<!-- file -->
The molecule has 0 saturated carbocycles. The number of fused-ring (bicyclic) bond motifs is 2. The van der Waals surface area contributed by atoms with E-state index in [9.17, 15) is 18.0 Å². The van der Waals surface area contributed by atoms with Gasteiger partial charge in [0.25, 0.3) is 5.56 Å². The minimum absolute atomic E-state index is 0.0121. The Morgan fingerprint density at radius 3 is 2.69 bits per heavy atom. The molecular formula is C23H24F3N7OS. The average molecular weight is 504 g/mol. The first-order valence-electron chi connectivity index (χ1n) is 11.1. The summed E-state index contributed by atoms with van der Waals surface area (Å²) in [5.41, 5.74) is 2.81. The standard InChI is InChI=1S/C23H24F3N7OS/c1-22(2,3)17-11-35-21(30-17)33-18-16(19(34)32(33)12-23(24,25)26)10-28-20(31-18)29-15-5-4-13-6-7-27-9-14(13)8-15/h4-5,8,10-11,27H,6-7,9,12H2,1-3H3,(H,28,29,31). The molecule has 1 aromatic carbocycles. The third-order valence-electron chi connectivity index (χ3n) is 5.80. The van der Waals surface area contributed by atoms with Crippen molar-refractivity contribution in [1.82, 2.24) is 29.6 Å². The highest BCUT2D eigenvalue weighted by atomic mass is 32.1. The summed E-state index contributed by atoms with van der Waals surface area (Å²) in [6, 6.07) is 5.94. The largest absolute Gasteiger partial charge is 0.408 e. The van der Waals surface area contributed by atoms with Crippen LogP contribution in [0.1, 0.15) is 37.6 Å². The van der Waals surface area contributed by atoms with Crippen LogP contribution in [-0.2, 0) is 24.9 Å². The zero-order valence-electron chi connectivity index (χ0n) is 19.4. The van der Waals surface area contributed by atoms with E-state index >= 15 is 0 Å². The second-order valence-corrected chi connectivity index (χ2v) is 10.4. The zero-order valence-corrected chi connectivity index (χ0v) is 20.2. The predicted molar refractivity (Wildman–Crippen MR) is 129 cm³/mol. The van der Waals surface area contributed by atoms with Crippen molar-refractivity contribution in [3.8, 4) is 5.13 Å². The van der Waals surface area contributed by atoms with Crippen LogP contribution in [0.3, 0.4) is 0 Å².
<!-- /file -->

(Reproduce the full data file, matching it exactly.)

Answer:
The molecule has 0 saturated carbocycles. The number of fused-ring (bicyclic) bond motifs is 2. The van der Waals surface area contributed by atoms with E-state index in [9.17, 15) is 18.0 Å². The van der Waals surface area contributed by atoms with Gasteiger partial charge in [0.25, 0.3) is 5.56 Å². The minimum absolute atomic E-state index is 0.0121. The Morgan fingerprint density at radius 3 is 2.69 bits per heavy atom. The molecular formula is C23H24F3N7OS. The average molecular weight is 504 g/mol. The first-order valence-electron chi connectivity index (χ1n) is 11.1. The summed E-state index contributed by atoms with van der Waals surface area (Å²) in [5.41, 5.74) is 2.81. The standard InChI is InChI=1S/C23H24F3N7OS/c1-22(2,3)17-11-35-21(30-17)33-18-16(19(34)32(33)12-23(24,25)26)10-28-20(31-18)29-15-5-4-13-6-7-27-9-14(13)8-15/h4-5,8,10-11,27H,6-7,9,12H2,1-3H3,(H,28,29,31). The molecule has 1 aromatic carbocycles. The third-order valence-electron chi connectivity index (χ3n) is 5.80. The van der Waals surface area contributed by atoms with Crippen molar-refractivity contribution in [1.82, 2.24) is 29.6 Å². The highest BCUT2D eigenvalue weighted by atomic mass is 32.1. The summed E-state index contributed by atoms with van der Waals surface area (Å²) in [6, 6.07) is 5.94. The largest absolute Gasteiger partial charge is 0.408 e. The van der Waals surface area contributed by atoms with Crippen LogP contribution in [0.1, 0.15) is 37.6 Å². The van der Waals surface area contributed by atoms with Crippen LogP contribution in [-0.2, 0) is 24.9 Å². The zero-order valence-electron chi connectivity index (χ0n) is 19.4. The van der Waals surface area contributed by atoms with E-state index >= 15 is 0 Å². The second-order valence-corrected chi connectivity index (χ2v) is 10.4. The zero-order valence-corrected chi connectivity index (χ0v) is 20.2. The predicted molar refractivity (Wildman–Crippen MR) is 129 cm³/mol. The van der Waals surface area contributed by atoms with Crippen molar-refractivity contribution in [3.8, 4) is 5.13 Å². The van der Waals surface area contributed by atoms with Crippen LogP contribution in [0.3, 0.4) is 0 Å².